Clasp Hands Across the Bloody Chasm

 “Let Us Clasp Hands over the Bloody Chasm”
  Source:  Harper’s Weekly
  Date:   September 21, 1872, p. 732

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Complete HarpWeek Explanation:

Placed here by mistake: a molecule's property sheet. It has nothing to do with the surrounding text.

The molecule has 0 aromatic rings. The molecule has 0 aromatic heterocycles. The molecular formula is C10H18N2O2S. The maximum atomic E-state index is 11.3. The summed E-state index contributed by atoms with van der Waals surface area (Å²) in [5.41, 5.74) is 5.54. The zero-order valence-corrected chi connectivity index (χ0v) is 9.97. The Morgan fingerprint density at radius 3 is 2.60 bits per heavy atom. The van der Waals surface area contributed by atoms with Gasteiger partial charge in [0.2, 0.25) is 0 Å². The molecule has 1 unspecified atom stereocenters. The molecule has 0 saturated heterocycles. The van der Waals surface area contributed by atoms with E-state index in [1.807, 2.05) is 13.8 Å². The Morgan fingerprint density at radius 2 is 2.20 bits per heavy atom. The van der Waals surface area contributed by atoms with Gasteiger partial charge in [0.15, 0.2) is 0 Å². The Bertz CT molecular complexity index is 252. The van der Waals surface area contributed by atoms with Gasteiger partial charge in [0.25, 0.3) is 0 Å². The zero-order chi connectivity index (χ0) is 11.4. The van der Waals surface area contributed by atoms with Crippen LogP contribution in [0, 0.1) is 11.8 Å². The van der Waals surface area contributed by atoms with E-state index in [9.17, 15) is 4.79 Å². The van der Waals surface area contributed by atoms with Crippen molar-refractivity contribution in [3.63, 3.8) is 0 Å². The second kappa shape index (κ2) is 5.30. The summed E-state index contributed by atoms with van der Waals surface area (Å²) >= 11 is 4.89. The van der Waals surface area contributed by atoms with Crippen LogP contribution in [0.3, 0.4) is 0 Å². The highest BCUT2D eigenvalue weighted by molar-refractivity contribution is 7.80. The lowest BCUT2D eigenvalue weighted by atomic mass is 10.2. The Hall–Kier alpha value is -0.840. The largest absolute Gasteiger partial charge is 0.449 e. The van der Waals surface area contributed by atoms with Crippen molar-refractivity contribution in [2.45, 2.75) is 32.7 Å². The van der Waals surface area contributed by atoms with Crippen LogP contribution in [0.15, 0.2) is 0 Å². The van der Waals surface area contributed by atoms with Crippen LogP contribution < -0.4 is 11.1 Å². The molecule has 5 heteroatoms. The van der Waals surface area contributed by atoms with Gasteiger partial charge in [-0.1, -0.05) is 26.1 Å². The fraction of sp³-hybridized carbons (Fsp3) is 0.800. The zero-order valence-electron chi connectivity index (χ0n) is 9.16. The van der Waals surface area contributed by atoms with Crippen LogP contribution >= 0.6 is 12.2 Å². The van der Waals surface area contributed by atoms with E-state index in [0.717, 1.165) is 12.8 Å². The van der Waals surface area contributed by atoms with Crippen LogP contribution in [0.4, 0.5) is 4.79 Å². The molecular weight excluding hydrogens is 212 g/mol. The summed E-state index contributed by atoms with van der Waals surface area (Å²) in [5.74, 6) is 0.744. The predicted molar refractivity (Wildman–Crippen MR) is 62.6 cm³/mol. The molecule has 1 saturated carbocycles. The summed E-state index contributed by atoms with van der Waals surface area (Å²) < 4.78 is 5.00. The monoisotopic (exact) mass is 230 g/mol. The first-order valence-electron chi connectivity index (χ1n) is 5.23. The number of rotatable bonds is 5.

One of the most spectacular “clasping hands” cartoons shows Greeley trying to extend his reach across the grotesque vastness of the Union graves at Andersonville Prison in a ludicrous effort to connect with the hand of a tiny hooded figure on the far side.  During the final year of the Civil War, 13,000 Union enlisted men perished of starvation or disease at the notorious Confederate prison.  The prison commandant, Henry Wirz, became the only person executed for his participation in the Confederate war effort.  “Let us Clasp Hands Over the Bloody Chasm” (dated September 21, 1872) appeared in print on September 11.  In a stroke of fortunate timing, which Nast could not have predicted, Greeley received an invitation on September 15 to visit Cincinnati (September 19-21), which was hastily extended into a campaign swing through the Upper South.  The speaking tour made Greeley only the third major-party presidential nominee to take his message directly to the people (Stephen Douglas in 1860 and Horatio Seymour in 1868 took brief campaign trips).



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